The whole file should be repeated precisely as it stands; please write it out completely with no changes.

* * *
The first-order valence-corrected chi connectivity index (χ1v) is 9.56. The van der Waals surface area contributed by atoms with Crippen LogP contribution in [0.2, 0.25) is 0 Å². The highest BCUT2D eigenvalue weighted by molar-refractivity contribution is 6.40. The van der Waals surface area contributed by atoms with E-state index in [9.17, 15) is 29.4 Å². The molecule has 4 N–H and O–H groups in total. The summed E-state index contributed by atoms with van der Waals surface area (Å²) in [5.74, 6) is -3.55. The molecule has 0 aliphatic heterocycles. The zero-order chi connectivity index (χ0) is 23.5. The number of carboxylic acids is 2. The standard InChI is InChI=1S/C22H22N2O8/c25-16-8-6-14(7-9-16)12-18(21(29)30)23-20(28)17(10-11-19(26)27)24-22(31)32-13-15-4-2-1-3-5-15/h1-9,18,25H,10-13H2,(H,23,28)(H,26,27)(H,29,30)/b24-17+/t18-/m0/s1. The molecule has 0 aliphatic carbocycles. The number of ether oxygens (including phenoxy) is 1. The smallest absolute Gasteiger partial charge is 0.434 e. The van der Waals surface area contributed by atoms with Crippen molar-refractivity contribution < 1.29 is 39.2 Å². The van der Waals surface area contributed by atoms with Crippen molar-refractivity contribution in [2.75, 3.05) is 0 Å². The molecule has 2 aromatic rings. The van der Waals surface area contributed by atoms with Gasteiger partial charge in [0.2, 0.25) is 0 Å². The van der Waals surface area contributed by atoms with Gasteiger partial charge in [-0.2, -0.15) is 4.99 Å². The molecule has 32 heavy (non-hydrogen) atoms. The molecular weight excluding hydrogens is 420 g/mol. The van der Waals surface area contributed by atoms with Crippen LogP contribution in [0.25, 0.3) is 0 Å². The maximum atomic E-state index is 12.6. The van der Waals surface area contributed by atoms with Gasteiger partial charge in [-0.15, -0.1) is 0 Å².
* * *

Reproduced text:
The first-order valence-corrected chi connectivity index (χ1v) is 9.56. The van der Waals surface area contributed by atoms with Crippen LogP contribution in [0.2, 0.25) is 0 Å². The highest BCUT2D eigenvalue weighted by molar-refractivity contribution is 6.40. The van der Waals surface area contributed by atoms with E-state index in [9.17, 15) is 29.4 Å². The molecule has 4 N–H and O–H groups in total. The summed E-state index contributed by atoms with van der Waals surface area (Å²) in [5.74, 6) is -3.55. The molecule has 0 aliphatic heterocycles. The zero-order chi connectivity index (χ0) is 23.5. The number of carboxylic acids is 2. The standard InChI is InChI=1S/C22H22N2O8/c25-16-8-6-14(7-9-16)12-18(21(29)30)23-20(28)17(10-11-19(26)27)24-22(31)32-13-15-4-2-1-3-5-15/h1-9,18,25H,10-13H2,(H,23,28)(H,26,27)(H,29,30)/b24-17+/t18-/m0/s1. The molecule has 0 aliphatic carbocycles. The number of ether oxygens (including phenoxy) is 1. The smallest absolute Gasteiger partial charge is 0.434 e. The van der Waals surface area contributed by atoms with Crippen molar-refractivity contribution < 1.29 is 39.2 Å². The van der Waals surface area contributed by atoms with Crippen molar-refractivity contribution in [2.75, 3.05) is 0 Å². The molecule has 2 aromatic rings. The van der Waals surface area contributed by atoms with Gasteiger partial charge in [0.2, 0.25) is 0 Å². The van der Waals surface area contributed by atoms with Gasteiger partial charge in [-0.2, -0.15) is 4.99 Å². The molecule has 32 heavy (non-hydrogen) atoms. The molecular weight excluding hydrogens is 420 g/mol. The van der Waals surface area contributed by atoms with Crippen LogP contribution in [0.25, 0.3) is 0 Å². The maximum atomic E-state index is 12.6. The van der Waals surface area contributed by atoms with Gasteiger partial charge in [-0.15, -0.1) is 0 Å².